Apple missed Wall Street's revenue forecast for the third straight quarter after iPhone sales came in below expectations, fanning fears that its dominance of consumer electronics is slipping.
Shares of the world's largest tech company fell 10 per cent to US$463 in after-hours trade, wiping out some $50 billion of its market value - nearly equivalent to that of Hewlett-Packard and Dell combined.
On Wednesday, Apple said it shipped a record 47.8 million iPhones in the December quarter, up 29 per cent from a year earlier. But that lagged the 50 million that analysts on average had projected.
Expectations heading into the results had been subdued by news of possible production cutbacks by some component suppliers in Asia, triggering fears that demand for the iPhone, which accounts for half of Apple's revenue, and the iPad could be slowing.
But some investors clung to hopes for a repeat of years of historical outperformance, analysts said.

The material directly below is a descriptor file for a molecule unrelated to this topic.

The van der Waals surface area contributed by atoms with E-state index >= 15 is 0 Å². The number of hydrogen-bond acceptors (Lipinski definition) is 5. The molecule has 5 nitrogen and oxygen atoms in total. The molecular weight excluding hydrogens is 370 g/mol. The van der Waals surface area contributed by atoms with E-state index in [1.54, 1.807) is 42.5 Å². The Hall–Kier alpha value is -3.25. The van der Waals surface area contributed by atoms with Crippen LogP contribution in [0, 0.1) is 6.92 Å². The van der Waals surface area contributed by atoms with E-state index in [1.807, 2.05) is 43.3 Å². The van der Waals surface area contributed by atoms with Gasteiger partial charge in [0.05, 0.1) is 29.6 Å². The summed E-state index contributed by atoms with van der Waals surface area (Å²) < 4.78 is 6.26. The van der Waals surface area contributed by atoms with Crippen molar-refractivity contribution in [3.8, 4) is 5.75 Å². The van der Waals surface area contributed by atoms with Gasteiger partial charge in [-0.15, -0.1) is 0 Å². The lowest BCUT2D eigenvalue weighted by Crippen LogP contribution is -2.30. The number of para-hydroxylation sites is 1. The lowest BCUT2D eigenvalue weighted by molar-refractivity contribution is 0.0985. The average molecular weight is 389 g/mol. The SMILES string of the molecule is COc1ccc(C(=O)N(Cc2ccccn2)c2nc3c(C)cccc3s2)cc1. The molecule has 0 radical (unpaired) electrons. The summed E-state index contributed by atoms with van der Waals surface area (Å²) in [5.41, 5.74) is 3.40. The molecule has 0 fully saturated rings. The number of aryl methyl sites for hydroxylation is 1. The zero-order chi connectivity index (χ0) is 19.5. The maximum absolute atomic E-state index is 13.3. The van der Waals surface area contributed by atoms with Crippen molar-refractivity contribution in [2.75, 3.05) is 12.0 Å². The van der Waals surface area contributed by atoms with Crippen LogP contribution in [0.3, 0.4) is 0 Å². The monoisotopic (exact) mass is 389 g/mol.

"It's going to call into question Apple's dominance in the space. It's still one of the strong players, the others being Samsung and Google. It's still a two-horse race, but Android continues to grow rapidly," said Sterne Agee analyst Shaw Wu. "If you step back a bit, it's clear they shipped a lot of phones. But the problem is the high expectations that investors have. Apple's conservative guidance highlights the concerns over production cuts coming out of Asia recently."
Apple is forecasting revenue of between $41bn and $43bn in the current, second fiscal quarter, lagging the average Wall Street forecast of more than $45bn.
Fiscal first-quarter revenue rose 18 per cent to $54.5bn, below the average analyst estimate of $54.73bn, though earnings per share of $13.81 beat the Wall Street forecast of $13.47, according to Thomson Reuters.
Apple also undershot revenue targets in the previous two quarters, and these results will prompt more questions on what Apple has in its product pipeline, and what it can do to attract new sales and maintain its growth trajectory, analysts said.
Net income of $13.07bn was virtually flat with $13.06bn a year earlier on higher manufacturing costs. The year-ago quarter also had an extra week compared to this year.
Gross margins consequently slid to 38.6 per cent, from 44.7 per cent previously.